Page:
13 Nov 2014

Migrant exploitation 'must be avoided'

7:56 am on 13 November 2014

Legal professionals say the case of two Christchurch men who worked for almost no pay for five years is outrageous, and measures need to be taken to ensure even worse cases of migrant exploitation are avoided.

The brothers arrived in New Zealand to work at the Little Saigon Vietnamese restaurant, owned by a family member, in part to pay off a loan worth about $12,000.

They were working over 66 hours a week, were living in the owner's garage, and were paid little - if nothing, over five years.

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But they only asked for help when they were sacked for not washing tablecloths, last year.

They had now been awarded almost $200,000 between them, in a mixture of back-pay and compensation.

Legal worker for the Auckland Latin American Community group Felipe Forero was stunned at the case.

"That is outrageous.

"It's surprising it's happened in New Zealand, but at the same time it's an opportunity for New Zealand society to realise that labour exploitation is a phenomenon happening in the country right now."

He said migrant exploitation was a growing trend, and was worried that there could be even worse cases in the future.

"If we don't do stronger efforts in order to prevent this behaviour, we're going to face more serious situations."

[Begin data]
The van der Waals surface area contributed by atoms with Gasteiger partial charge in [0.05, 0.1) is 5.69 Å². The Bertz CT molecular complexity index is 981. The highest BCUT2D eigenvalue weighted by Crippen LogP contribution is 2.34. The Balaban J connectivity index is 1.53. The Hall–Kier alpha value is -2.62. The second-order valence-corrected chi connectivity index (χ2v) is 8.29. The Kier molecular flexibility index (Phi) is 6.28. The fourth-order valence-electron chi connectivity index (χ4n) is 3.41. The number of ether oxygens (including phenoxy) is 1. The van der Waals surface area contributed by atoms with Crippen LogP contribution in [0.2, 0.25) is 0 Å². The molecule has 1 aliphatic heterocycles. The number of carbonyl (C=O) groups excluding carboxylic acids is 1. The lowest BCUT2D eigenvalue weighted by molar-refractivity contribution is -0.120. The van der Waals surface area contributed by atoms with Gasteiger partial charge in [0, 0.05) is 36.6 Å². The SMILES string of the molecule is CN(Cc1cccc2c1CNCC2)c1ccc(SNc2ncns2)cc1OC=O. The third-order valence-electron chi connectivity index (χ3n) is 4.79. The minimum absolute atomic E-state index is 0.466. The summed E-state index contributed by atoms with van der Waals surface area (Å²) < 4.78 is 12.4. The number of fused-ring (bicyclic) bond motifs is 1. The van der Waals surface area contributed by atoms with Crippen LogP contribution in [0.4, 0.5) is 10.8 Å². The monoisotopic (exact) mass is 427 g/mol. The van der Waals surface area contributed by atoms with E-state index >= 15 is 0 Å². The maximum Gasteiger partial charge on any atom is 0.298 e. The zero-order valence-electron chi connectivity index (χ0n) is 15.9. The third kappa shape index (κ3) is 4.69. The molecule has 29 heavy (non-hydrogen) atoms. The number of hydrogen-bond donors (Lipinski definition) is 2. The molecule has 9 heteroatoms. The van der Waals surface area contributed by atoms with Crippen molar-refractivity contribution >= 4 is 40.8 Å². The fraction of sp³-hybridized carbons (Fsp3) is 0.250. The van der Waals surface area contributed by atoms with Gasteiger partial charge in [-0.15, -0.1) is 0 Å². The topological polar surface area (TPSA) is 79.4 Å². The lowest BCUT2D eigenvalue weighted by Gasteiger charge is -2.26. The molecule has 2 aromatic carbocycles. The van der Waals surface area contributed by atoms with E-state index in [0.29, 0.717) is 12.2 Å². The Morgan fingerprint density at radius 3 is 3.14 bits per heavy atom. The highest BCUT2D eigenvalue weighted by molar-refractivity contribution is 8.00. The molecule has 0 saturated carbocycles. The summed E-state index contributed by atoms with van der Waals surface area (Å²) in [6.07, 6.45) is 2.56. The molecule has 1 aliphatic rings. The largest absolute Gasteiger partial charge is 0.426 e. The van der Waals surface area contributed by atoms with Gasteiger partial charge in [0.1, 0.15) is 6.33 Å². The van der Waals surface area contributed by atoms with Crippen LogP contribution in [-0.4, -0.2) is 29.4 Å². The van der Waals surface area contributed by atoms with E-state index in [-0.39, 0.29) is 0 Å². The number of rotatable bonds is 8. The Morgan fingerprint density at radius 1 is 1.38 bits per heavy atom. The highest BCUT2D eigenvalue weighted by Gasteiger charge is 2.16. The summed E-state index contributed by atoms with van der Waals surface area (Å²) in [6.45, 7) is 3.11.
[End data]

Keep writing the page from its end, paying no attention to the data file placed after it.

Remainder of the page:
Mr Forero said one idea was to give migrants open work visas so they were not tied to one employer, and knew they had the option to move on without fear they would be deported.

Lawyer at Community Law Wellington Kate Scarlet said migrants needed to know they were safe if they came forward.

"(My) clients have been being provided accommodation by their employer, which often includes food as well.

"So if they leave their job, they also leave their accommodation and food without anywhere to go, and because they're migrants they can't get the benefit so they don't have any way of leaving that situation."

Ms Scarlet said she expected there was a large, unknown number of people who are being exploited, but who are too scared to speak out.

Dennis Maga from the Union Network of Migrants said the message that people could come forward safely was failing to get through.

"Despite the efforts of the Government, Immigration, and even MBIE, it doesn't actually come across to migrants that you will not be deported, you are safe to complain.

"There is always fear that we have to overcome."

He said employers should face tougher punishments than fines, which could happen under potential changes to immigration laws.

"If ever the employers are actually living in New Zealand for less than ten years, then they should be penalised under that kind of condition, and they could be deported as well."

Mr Maga said the amendments to the immigration act were currently going before Parliament, and he hoped to see them given approval either later this year or early in 2015.

Meanwhile the Little Saigon restaurant in Christchurch said it did not accept the decision, and wanted a new hearing.

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